He was like this when diagnosed with Leukaemia too. That is a rare one as well. He didn't want to know the prognosis. We actually didn't know for sure until he went for a second opinion and they took him off the chemo tablets and put him on something else. He reacted very well to them. Went back to first doctor who totally lost it with my husband and told him :"they" only last about 3 months with this and he should be dead by now! That happened last year. We have been through the mill as a few months later he had to see the Neurologist!

It feels like a nightmare all of this? My husband is 72. Leukaemia diagnosis when he was 69. He must have had both for ages I think.

Good luck to you and keep up the god work and stay in touch?

Marie_14 x

Marie_14 in reply to 41273416a


Nice to hear from you as it is indeed to hear from everyone on here. Have you posted before? You seem to be doing really well with the choking pretty much under control. Very well done!

My husband doesn't want to know anything about PSP. So I have had to read it all, and my kids are pretending he will get well again. So if I mention anything I am told by my daughter I am being negative. She who is going away tomorrow on holiday! Maybe she is right to forget us but so has everyone else.

Friends deserted us when he was told he had Leukaemia. Maybe they thought they could catch it. They know about the PSP but don't even ring me to see if we are alright. I feel really abandoned by everyone. I suppose when the chips are down we are all alone? I never believed that would happen though. Silly me?

God that sounds bitter and I am not a bitter person I promise. My husband is 72. He was diagnosed with a rare Leukaemia when he was 69. Only told the prognosis for that when he was 71. He didn't want to know it but after he had a second opinion the consultant lost it and told him the prognosis was bad and "they" usually only last 3 months and he should be dead by now. Guess he has had a laugh to think he now has PSP.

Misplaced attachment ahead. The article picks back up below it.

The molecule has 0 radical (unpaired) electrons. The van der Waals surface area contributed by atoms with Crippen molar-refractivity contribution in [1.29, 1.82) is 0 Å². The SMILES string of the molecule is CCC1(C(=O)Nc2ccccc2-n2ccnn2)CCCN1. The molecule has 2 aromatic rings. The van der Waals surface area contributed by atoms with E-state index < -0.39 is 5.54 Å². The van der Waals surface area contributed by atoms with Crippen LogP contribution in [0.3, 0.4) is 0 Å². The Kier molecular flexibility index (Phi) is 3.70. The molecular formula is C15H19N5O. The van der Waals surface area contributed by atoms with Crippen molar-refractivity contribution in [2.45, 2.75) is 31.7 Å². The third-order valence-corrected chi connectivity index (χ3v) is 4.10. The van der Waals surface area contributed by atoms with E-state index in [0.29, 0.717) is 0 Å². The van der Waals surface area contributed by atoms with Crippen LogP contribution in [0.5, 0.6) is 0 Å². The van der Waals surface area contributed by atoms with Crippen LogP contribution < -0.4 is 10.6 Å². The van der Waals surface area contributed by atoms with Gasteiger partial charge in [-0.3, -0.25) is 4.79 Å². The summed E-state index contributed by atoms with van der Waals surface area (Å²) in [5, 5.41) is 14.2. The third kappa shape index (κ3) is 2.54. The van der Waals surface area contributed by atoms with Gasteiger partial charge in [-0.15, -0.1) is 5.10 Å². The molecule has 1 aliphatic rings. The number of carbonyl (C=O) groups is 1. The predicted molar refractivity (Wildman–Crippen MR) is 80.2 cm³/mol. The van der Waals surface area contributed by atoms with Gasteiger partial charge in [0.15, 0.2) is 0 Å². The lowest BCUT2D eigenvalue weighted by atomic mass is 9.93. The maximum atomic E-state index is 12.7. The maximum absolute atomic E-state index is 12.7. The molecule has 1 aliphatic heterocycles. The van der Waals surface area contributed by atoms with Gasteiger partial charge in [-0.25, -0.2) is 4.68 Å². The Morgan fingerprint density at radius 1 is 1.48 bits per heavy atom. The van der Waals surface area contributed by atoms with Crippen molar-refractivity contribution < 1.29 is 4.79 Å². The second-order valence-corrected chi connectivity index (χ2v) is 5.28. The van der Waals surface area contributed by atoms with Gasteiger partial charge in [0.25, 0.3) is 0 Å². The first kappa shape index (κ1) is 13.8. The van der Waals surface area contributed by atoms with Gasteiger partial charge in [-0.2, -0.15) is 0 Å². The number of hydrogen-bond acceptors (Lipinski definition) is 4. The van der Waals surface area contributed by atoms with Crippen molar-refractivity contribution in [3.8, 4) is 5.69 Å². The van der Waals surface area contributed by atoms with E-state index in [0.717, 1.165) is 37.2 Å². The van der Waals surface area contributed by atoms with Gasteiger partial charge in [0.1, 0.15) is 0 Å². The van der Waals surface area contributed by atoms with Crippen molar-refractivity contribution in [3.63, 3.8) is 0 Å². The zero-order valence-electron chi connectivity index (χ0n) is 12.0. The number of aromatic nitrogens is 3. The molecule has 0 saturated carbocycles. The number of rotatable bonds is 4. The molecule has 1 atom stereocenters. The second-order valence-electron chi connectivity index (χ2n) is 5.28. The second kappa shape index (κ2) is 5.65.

So we were coming to terms with all of that and now we are where we are. Not been a good few years so I am franticall trying to find out what we should,/not be doing. Some of it is going right over my head to be honest. I think I am losing the plot at times. So it's great to hear from someone who has improved their condition. Thank you for sharing that. It won't happen to my husband but I will try to improve his drinking. Maybe if I focus on one thing at a time I might make some progress?

Marie _14 x

We did used to find milk seemed to cause more phlegm and D had a dairy-free diet for quite a while. He had soya milk instead of cows milk. It seemed to help for a while. It really depends if the coughing is due to build up of phlegm or due to aspiration of the liquid. If it's the latter, thickener will help.


Our SALT was skeptical of the milk/phlegm link, but in any case milk wouldn't cause an immediate reaction, as you describe. Aspiration of liquid due to deteriorating swallow reflex affects almost everyone with psp. Getting a barium swallow study is key. It has helped us immensely. The exercises made my guy more mindful when he swallows, he said. He is more likely to choke when distracted, as with company, unfortunately. It upsets people to see it, but it passes. He raises his hands above his head when he can't breathe, and that helps. Good luck, ec

EC, I should have read your reply before I added my comment! My understanding of milk and phlegm is that it may just make the phlegm thicker.

My guy has milk on cereal every morning. The atropine he takes has stopped the nighttime phlegm problem beautifully, and the suction machine is gathering dust!

Guess everyone is different Easterncedar? I mentioned the atropine to the doctor and he looked at me as though I were mad! How did you manage to persuade your doctor to prescribe it?

Marie _14 x

His GP was originally reluctant, said it was given to patients at end of life for drooling, BUT then the doctor in charge of his palliative care team through the VA said we should try it and he talked to the GP.

Important point: The atropine wasn't for the daily aspiration-type choking that you describe, it was for the nighttime production of really gooey, gluey, ropey phlegm that was suffocating him, and that we were suctioning out every few minutes for two hours after bed time.

For choking on food and liquid, the SALT barium study (he has had it three times) and exercises and mindfulness have been key to his comfort. He does not drink thickened liquids and eats a normal diet. In contrast, abirke's husband had a study that showed his swallow reflex was gone, and so he had a PEG fitted very early in the progression of his disease. No two people are affected the same way.